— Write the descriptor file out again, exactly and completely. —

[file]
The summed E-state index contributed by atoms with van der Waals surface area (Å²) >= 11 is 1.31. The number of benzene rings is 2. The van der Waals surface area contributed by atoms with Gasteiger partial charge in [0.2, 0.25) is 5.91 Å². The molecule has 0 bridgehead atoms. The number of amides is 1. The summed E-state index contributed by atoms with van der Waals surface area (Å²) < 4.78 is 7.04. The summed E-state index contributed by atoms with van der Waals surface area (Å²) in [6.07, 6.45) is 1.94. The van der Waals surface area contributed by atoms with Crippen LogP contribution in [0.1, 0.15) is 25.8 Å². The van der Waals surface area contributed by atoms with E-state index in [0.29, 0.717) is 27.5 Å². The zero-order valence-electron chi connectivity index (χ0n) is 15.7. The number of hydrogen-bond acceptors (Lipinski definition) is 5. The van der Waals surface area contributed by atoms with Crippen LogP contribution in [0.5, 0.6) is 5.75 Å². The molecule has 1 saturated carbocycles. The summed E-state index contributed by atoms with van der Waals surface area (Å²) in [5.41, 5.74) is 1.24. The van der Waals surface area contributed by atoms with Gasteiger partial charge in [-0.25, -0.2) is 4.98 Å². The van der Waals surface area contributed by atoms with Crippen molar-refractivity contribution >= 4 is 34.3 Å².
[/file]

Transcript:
The summed E-state index contributed by atoms with van der Waals surface area (Å²) >= 11 is 1.31. The number of benzene rings is 2. The van der Waals surface area contributed by atoms with Gasteiger partial charge in [0.2, 0.25) is 5.91 Å². The molecule has 0 bridgehead atoms. The number of amides is 1. The summed E-state index contributed by atoms with van der Waals surface area (Å²) < 4.78 is 7.04. The summed E-state index contributed by atoms with van der Waals surface area (Å²) in [6.07, 6.45) is 1.94. The van der Waals surface area contributed by atoms with Crippen LogP contribution in [0.1, 0.15) is 25.8 Å². The van der Waals surface area contributed by atoms with E-state index in [0.29, 0.717) is 27.5 Å². The zero-order valence-electron chi connectivity index (χ0n) is 15.7. The number of hydrogen-bond acceptors (Lipinski definition) is 5. The van der Waals surface area contributed by atoms with Crippen LogP contribution in [0.5, 0.6) is 5.75 Å². The molecule has 1 saturated carbocycles. The summed E-state index contributed by atoms with van der Waals surface area (Å²) in [5.41, 5.74) is 1.24. The van der Waals surface area contributed by atoms with Gasteiger partial charge in [-0.25, -0.2) is 4.98 Å². The van der Waals surface area contributed by atoms with Crippen molar-refractivity contribution >= 4 is 34.3 Å².